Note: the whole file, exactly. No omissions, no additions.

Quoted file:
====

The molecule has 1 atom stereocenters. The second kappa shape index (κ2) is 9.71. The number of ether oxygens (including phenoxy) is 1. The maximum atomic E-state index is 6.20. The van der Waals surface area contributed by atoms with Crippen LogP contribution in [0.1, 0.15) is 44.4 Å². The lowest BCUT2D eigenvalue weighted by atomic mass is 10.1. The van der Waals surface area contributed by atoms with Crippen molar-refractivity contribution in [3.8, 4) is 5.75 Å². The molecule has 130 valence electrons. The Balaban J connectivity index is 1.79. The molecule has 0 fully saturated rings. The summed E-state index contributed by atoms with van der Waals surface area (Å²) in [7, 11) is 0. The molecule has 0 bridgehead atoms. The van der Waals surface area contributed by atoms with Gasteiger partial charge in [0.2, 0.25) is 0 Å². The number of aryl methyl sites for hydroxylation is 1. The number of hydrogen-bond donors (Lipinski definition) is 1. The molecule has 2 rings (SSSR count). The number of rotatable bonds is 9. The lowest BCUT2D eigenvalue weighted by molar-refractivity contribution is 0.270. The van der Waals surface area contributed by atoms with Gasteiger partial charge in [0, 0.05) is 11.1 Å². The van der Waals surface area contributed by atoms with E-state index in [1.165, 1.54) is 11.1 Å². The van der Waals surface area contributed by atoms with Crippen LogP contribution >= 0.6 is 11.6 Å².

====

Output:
The molecule has 1 atom stereocenters. The second kappa shape index (κ2) is 9.71. The number of ether oxygens (including phenoxy) is 1. The maximum atomic E-state index is 6.20. The van der Waals surface area contributed by atoms with Crippen LogP contribution in [0.1, 0.15) is 44.4 Å². The lowest BCUT2D eigenvalue weighted by atomic mass is 10.1. The van der Waals surface area contributed by atoms with Crippen molar-refractivity contribution in [3.8, 4) is 5.75 Å². The molecule has 130 valence electrons. The Balaban J connectivity index is 1.79. The molecule has 0 fully saturated rings. The summed E-state index contributed by atoms with van der Waals surface area (Å²) in [7, 11) is 0. The molecule has 0 bridgehead atoms. The van der Waals surface area contributed by atoms with Gasteiger partial charge in [0.2, 0.25) is 0 Å². The number of aryl methyl sites for hydroxylation is 1. The number of hydrogen-bond donors (Lipinski definition) is 1. The molecule has 2 rings (SSSR count). The number of rotatable bonds is 9. The lowest BCUT2D eigenvalue weighted by molar-refractivity contribution is 0.270. The van der Waals surface area contributed by atoms with Gasteiger partial charge in [0, 0.05) is 11.1 Å². The van der Waals surface area contributed by atoms with E-state index in [1.165, 1.54) is 11.1 Å². The van der Waals surface area contributed by atoms with Crippen LogP contribution >= 0.6 is 11.6 Å².